But what about his supporters – those who have helped Trump attain the nomination of a once-great party? How should we view them? Is it possible to remain friends with those who have revealed themselves to be of such questionable character? Personally, I don’t think so.

I can be friends with those who disagree with me on policy. Indeed, I encourage it. I learn little when I’m surrounded by like-minded people – they simply reinforce the views I already have. I thrive on debate – thoughtful, insightful and sometimes impassioned debate on issues that are supported by facts. But I do not care to engage in relationships with those who hold racist beliefs; those who would deny civil rights to others; those who choose hatred and meanness over respect and kindness; those who would deny aid to families in need; those who place partisanship over country; those who choose unsubstantiated lies over truth; those who care so little for the circumstances and feelings of others that they no longer understand what it means to be human.

In this regard, the 2016 election has done us all a great favor. It has helped us know our families, friends and acquaintances as never before.

Another Day. Another Police Shooting.

The current unrest in Charlotte as a result of yet another police shooting should come as no surprise to anyone, least of all metropolitan police departments. It’s only the latest in a long line of black men – many of them unarmed – who were shot and killed by police. The Charlotte shooting may well have been a justified shooting (it’s too early to make judgments). But that doesn’t mean that the unrest and rioting in Charlotte are unjustified.

After all, how many studies and investigations have uncovered disparities between the police treatment of whites and blacks? How many police departments have been exposed for racial profiling? How many studies have shown that the causes of crimes are economic rather than racial? How many studies have shown an enormous disparity in wealth and compensation between whites and blacks?

At least fifteen black people have been shot and killed by police – some of them with their hands raised – just since Colin Kaepernick called attention to the issue by refusing to stand for the National Anthem. Yet Kaepernick was vilified by some in the police, the military, and the media. And the Charlotte unrest, following the shootings in Dallas, the unrest in Ferguson and the formation of Black Lives Matter, has caused the clueless and the racist to believe that black people are lawless and get what they deserve.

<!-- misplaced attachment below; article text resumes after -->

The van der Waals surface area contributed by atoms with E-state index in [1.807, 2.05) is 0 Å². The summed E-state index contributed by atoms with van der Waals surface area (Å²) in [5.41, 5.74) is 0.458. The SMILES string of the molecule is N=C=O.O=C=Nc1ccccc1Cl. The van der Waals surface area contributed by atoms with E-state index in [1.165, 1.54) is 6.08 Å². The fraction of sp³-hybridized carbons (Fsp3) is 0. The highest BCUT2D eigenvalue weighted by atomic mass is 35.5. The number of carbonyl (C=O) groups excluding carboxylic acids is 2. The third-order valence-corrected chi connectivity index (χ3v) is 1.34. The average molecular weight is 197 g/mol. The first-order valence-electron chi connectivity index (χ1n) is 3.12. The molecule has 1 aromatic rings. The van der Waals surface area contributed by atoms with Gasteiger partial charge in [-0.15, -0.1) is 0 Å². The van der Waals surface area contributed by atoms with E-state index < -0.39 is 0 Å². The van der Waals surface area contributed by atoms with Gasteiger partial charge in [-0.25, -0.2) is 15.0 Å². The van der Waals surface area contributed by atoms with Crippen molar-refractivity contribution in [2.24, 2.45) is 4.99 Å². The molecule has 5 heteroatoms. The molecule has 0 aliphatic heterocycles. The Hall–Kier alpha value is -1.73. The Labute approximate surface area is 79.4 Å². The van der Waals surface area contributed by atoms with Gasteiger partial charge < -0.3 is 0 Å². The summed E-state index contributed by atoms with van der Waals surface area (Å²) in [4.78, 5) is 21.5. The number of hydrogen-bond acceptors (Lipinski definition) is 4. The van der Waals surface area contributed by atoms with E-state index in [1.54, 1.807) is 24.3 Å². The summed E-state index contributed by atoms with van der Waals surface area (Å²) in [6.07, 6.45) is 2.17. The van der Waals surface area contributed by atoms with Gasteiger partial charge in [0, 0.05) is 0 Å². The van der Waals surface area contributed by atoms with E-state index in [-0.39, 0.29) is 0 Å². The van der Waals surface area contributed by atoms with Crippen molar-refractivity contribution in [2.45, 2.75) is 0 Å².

So here’s my question to these people. Just how long should minorities put up with unequal treatment?

Blacks have already suffered through slavery, Jim Crow, voter suppression, segregation, redlining, discrimination, fewer educational opportunities, and lower wages. They were subjected to lynchings and bombings to gain their civil rights. They have put up with white flight leaving them to pay a disproportionate share of taxes while living in the hollowed out core of cities. They have been targeted for “stop & frisk”. Many of their families were torn apart as a result of disproportionate law enforcement for drug use. And almost all of them have been unlawfully detained for “driving while black”.

So I repeat the question: How much longer should minorities put up with inequality?

The unrest in Charlotte may not be justified by the police killing of Keith Lamont Scott. But it is nonetheless justified. Now, I’m certainly not advocating race riots – far from it. But it’s long past time for governments at all levels of our society to take action against racial inequities; to put some teeth into discrimination laws; to reform policing; to root out racist police officers. And it’s time for white people to stop blaming the messengers like Colin Kaepernick and to look at the message itself; to empathize with the people who are subjected to injustice. If demonstrating in the streets causes others to take notice, great!

Put into perspective, minorities in the US have been extraordinarily patient with the status quo. But their patience is obviously running out. It should.

Black Lives Matter! A Primer For White People.